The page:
It all started with a store-bought dessert that we tasted at a friend's house late last summer, which consisted in a light vanilla mousse garnished with raspberries and sandwiched between two layers of a thin, crisp, and lightly chewy almond cake. Everybody loved it, and I thought, hey, I think I could make something like that, too.
You see, years and years ago, at a Demarle homesale hosted by my friend Pascale, I acquired a silicon sheet pan and a rectangular pastry ring that formed a nifty kit to make exactly that sort of dessert, usually referred to as un entremets.
Of course, the embarrassing question is, how many times did I use this kit in the first 4 1/2 years it was in my possession? And yes, you've guessed it: exactly zero. It's hard to explain why -- I'm sure you have a million examples of your own -- but I always felt sure that it would one day come in handy.
And indeed, it did: when my mother and I discussed the Christmas lunch menu and I offered to bring dessert, it is the afore-mentioned raspberry entremets that popped in my mind -- only I would be making it myself. Considering I had never made anything of the sort and my oven is a dysfunctional imp, it was perhaps a little risky to experiment on such an occasion, but I have a very forgiving family and I knew that, if things went horribly wrong, I wouldn't be teased about it for much more than seven or eight years.
After some research, I decided that the easiest would be to have the cake component be a dacquoise, a classic preparation of beaten egg whites and ground almonds and/or hazelnuts, often used in such entremets to produce a light and chewy consistency. The mousse would be two-thirds lightly sweetened fromage blanc (a sort of thick yogurt) to one-third whipped cream, and the raspberries would be, it being December and all, frozen.
And to make the dessert unequivocally Christmassy without the aid of meringue mushrooms or plastic dwarves, I would dust the top of the entremets with confectioner's sugar over a Christmas tree stencil drawn on light cardboard. Crafty, I know.
So I got to work, baking the dacquoise the day before and assembling the entremets on the morning of, my hands trembling a bit, but things went along surprisingly smoothly; I even breathed freely enough to hum every now and then. The bonus challenge was to bring the entremets to my parents' without wrecking it, so I improvized a (classy) cake carrier out of a pizza box, and well, it got the job done.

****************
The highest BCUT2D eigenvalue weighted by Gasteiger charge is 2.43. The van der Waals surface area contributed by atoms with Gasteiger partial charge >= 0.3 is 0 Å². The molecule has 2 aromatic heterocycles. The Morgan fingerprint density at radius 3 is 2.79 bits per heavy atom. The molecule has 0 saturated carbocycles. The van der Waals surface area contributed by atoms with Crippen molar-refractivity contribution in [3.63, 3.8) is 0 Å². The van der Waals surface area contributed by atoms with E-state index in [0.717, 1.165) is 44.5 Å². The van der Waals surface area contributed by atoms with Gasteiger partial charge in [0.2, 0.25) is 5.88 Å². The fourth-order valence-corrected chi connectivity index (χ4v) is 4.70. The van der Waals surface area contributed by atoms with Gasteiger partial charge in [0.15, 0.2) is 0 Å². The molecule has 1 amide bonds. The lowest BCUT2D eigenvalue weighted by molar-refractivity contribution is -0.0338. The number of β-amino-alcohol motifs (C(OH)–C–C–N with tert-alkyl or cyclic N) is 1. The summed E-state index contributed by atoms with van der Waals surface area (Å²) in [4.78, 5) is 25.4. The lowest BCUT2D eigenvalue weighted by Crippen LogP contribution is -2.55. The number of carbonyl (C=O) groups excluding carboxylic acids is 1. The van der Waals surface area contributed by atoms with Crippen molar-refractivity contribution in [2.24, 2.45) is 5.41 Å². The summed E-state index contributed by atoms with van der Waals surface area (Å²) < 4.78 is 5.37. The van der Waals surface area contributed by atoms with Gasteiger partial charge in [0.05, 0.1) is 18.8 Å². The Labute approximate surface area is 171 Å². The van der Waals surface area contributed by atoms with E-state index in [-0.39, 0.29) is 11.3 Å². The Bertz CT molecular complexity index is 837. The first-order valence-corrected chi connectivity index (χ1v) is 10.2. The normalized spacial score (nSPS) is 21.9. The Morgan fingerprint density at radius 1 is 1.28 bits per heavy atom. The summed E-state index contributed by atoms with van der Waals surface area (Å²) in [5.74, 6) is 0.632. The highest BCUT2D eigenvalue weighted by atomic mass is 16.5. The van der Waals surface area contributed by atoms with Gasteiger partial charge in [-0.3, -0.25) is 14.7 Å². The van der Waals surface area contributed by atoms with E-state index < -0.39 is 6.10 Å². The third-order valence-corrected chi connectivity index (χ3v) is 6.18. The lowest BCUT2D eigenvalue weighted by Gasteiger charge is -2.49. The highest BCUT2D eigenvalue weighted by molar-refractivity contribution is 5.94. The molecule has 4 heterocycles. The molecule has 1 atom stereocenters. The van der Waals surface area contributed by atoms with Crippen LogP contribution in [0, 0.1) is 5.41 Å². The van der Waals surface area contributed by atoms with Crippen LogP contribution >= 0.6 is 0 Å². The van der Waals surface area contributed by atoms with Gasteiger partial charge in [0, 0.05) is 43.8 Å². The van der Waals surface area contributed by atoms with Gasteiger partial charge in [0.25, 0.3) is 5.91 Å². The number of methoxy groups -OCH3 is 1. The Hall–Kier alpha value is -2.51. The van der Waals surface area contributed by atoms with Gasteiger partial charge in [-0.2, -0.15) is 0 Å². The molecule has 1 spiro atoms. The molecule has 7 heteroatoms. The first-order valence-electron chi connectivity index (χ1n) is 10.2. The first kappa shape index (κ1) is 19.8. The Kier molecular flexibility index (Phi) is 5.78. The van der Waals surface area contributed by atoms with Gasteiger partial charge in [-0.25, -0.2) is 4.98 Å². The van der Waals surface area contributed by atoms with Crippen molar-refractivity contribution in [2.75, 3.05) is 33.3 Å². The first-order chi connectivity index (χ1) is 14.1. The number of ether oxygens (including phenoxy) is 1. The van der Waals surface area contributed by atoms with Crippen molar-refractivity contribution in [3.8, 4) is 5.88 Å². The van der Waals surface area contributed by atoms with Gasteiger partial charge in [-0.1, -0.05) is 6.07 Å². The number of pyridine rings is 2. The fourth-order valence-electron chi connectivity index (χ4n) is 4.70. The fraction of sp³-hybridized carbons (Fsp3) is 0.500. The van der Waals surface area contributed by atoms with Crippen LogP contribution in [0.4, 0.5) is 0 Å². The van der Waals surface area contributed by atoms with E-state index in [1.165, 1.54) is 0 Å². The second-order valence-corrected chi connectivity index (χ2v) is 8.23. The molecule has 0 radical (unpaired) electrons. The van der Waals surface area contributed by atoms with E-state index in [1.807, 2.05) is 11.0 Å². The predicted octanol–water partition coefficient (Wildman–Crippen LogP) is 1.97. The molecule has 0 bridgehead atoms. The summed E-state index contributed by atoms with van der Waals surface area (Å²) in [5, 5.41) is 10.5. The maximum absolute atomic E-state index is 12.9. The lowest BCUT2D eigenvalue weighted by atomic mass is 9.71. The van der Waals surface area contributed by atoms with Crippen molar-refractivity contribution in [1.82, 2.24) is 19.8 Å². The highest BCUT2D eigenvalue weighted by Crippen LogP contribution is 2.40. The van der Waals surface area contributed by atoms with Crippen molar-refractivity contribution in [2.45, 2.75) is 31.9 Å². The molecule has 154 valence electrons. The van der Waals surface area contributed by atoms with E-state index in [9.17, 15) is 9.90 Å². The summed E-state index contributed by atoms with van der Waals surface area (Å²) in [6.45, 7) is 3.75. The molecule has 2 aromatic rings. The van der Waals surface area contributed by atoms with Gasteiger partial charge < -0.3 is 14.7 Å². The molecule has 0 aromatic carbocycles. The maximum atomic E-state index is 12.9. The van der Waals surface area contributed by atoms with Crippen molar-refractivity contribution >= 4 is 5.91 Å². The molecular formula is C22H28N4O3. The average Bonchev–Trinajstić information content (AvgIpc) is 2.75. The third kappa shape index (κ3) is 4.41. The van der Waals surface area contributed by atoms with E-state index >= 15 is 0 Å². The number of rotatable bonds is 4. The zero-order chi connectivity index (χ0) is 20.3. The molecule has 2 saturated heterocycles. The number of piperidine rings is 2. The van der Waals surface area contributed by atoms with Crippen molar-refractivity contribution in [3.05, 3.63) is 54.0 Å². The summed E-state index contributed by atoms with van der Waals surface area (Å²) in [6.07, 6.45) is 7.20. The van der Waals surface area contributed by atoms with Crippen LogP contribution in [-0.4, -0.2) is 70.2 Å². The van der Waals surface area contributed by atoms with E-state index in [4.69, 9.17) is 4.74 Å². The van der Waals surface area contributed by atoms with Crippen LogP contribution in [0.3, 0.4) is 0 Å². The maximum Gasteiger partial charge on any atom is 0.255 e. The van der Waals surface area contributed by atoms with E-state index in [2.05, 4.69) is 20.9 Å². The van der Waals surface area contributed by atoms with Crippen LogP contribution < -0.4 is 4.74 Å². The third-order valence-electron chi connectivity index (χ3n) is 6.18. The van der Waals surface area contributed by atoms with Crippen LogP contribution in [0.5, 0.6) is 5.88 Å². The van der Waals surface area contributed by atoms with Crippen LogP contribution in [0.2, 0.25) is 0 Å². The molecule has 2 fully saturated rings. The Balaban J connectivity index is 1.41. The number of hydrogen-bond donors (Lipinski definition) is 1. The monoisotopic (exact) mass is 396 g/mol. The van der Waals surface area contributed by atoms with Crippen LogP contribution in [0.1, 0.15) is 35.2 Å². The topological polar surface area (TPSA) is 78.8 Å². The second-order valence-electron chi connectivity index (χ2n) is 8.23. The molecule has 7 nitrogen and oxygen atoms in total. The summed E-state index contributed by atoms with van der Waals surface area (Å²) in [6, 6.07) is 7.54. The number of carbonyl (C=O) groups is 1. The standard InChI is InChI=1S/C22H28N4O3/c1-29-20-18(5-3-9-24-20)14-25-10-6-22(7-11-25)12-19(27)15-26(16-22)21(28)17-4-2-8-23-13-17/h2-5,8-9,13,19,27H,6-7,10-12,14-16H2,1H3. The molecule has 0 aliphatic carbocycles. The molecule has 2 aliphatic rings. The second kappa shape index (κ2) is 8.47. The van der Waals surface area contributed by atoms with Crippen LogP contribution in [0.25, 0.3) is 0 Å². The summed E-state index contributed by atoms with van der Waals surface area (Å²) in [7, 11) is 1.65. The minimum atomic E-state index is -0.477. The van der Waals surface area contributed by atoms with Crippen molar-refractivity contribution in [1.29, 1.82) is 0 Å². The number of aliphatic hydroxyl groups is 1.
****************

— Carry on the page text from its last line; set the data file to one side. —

After we took a break to exchange gifts -- our nine-months-old nephew falling head over heels for the pink cow puppet we had gotten him -- it was finally time for me to bring the raspberry dacquoise to the table.
To say that it was well received would be something of an understatement. My family is ordinarily very appreciative of what I make -- I was kidding a few paragraphs earlier --, but I don't recall ever eliciting such enthusiastic praise, which I was quick to divert, before my cheeks turned the color of raspberries, towards the original dessert and the equipment I'd used.
To be honest, I, too, was impressed with the result, especially in light of its relative ease of preparation, and I decided to bake an encore for the New Year's Eve party we were throwing a few days later; it seemed wise to make it again while the process was fresh in my mind and hands.
The second one, decorated this time with a star, turned out even better than the first -- except for a slight mishap with my maddening oven, which browned one edge of the dacquoise a little darker than I asked -- and it made an equally gratifying impression on those who ate it, some time after midnight on the first morning of 2009.
Note: The recipe below seems long, but that's only because I've described the different steps in some detail; none of them require particularly elaborate skills (I should know). I will note, also, that I created the recipe for the specific equipment I have (quarter-size sheet pan and eighth-size rectangular pastry ring). Finding similar tools may require a trip to a professional pastry supply store; short of that, you can use other pans and rings, but the recipe may need adjustment or scaling.
For the dacquoise:
- 50 grams (1/2 cup) ground hazelnuts (see note 1)
- 50 grams (1/2 cup) ground almonds, a.k.a. almond meal
- 100 grams (3/4 cup) confectioner's sugar
- 4 egg whites (120 grams or 4 1/2 ounces total)
- 1 pinch salt
- 30 grams (2 1/2 tablespoons) sugar (I use blond raw sugar)
For the filling :
- 400 ml (1 2/3 cup) fromage blanc, or Greek-style yogurt, or quark
- 25 grams (2 tablespoons) sugar (I use blond raw sugar)
- 1 teaspoon natural vanilla extract
- 4 sheets gelatin (7.5 grams or 1/4 ounce total, see note 2)
- 200 ml (3/4 cup plus 1 tablespoon) whipping cream
- 300 grams (2 1/3 cups) raspberries (if frozen, don't thaw them)
For finish :
- Confectioner's sugar
- A stencil shape drawn on and cut out from light cardboard (a star, a snowflake, a flower, a heart, a Christmas tree, you get the idea)